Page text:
The accumulation of toxic methylmercury is a serious threat to wildlife all over the world – especially top predators in polar regions, like polar bears. Young polar bears are often the most vulnerable to detrimental effects of pollutants. To learn more about levels of mercury in polar bear cubs and their mothers, scientists measured total mercury content in samples of hair from bears in Western Hudson Bay.
Do Mother Nature a solid with these helpful tips & tricks to go green today!
You may think you’re familiar with the side effects of most common medications, but there are other, hidden side effects occurring beneath the surfaces of our oceans, lakes, and rivers. In this study, researchers brought these side effects to light by measuring a wide range of pharmaceuticals, drugs, and other manmade chemicals, in fish from Puget Sound.
Dolphins and humans are continuously exposed to low levels of various halogenated, persistent manmade pollutants through their diets. In this study, blubber samples from 8 dolphins were analyzed by cutting-edge techniques to find out what’s accumulating in these marine predators. Findings suggest many routine monitoring programs underestimate the exposure of marine mammals to toxins.
While smooth dogfish may not be on your list of favorite seafood, cartilaginous fish (mainly sharks and skates) may increasingly find their way onto your dinner plate due to the decline of more traditional fisheries. While increased demand for these species as a food item could help struggling seafood industries, recent proposals to use dogfish in federal food programs beg the question: Is it safe to eat shark?
Seafood mislabeling is a big problem for both consumers and fisheries management. Using genetic data and mercury concentrations, scientists figured out how frequently store-bought Chilean sea bass was swapped. Results indicate seafood substitutions can mean very different concentrations of mercury in your meal.
A large portion of the North American Grizzly Bear population call Western Canada home. The diet of these bears ranges from berries to mammals, and every year in the fall, coastal bears consume copious amount of Pacific salmon. This study investigates hair samples from Grizzly Bears and how they can be used to reflect dietary changes in mercury consumption.
Large numbers of green sea turtles are growing tumors that impede their swimming, block their sight, and prevent them from feeding. Researchers know that the tumor-causing disease, fibropapillomatosis, is more prevalent in some areas than others, but no one knows why. In this study, scientists set out to determine whether exposure to chemical pollutants may make sea turtles more susceptible to fibropapillomatosis.
Analyzing changes in gene transcription is a way to detect adverse effects in organisms before they are observable on the whole organism level. Here, a Canadian research group set out to determine whether beluga whales in the relatively pristine Beaufort Sea are accumulating toxic pollutants at levels that could affect the future health of the beluga population.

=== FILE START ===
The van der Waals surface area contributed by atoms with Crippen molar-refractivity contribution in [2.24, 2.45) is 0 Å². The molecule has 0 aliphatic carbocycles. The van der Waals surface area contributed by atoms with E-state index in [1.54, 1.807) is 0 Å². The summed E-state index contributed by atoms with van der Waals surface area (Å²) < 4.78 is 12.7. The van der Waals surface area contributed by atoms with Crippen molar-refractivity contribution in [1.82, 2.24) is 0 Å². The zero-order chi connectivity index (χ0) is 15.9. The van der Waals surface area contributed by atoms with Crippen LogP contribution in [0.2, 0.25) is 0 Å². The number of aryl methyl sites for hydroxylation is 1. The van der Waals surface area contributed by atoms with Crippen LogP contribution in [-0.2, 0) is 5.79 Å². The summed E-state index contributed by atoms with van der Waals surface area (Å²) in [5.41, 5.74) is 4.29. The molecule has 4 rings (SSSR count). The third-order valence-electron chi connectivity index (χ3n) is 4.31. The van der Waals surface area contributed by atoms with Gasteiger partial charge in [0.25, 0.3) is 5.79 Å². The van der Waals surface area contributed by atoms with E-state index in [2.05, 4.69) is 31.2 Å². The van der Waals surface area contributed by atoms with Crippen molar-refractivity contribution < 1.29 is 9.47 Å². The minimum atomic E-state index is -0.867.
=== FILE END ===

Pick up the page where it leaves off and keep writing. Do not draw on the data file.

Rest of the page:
Animals in early stages of development are particularly susceptible to harmful effects of toxic pollutants. For this reason, the transfer of toxic pollutants from mothers to their young has been the subject of intense research. In this study, researchers from California State investigated how non-mammalian species like sharks, skates, and rays pass toxic pollutants on to their young.
The oil or “tar” sands in Alberta, Canada are the third largest known reserves of accessible oil in the world. They are located around 200 km upstream of the Peace-Athabasca Delta, which is considered a wetland of international significance. This Delta is an ecologically sensitive habitat that provides services for millions of birds, which led a group of scientists in Canada to study mercury levels in bird eggs and investigate sources of mercury to the area.
Common loons, walleye, northern pike, and yellow perch play integral roles in ecosystem dynamics and environmental policy decisions. In this research project, they act as useful indicators to determine dangerously toxic levels of methylmercury in Canada.
Fluorinated compounds are an emerging class of persistent pollutants that have a global presence in the environment, biota, and humans, but are only now beginning to be regulated. A group of researchers from Scandinavia looked at liver samples taken from otters in Sweden and Norway from 1972-2011 and found that concentrations of many of these compounds have increased at disquieting rates, particularly within the last decade.
Australian and Norwegian researchers measured levels of pesticides and PCBs in southern hemisphere humpback whales to find out whether extreme weight loss during migration could have unforeseen consequences for the species.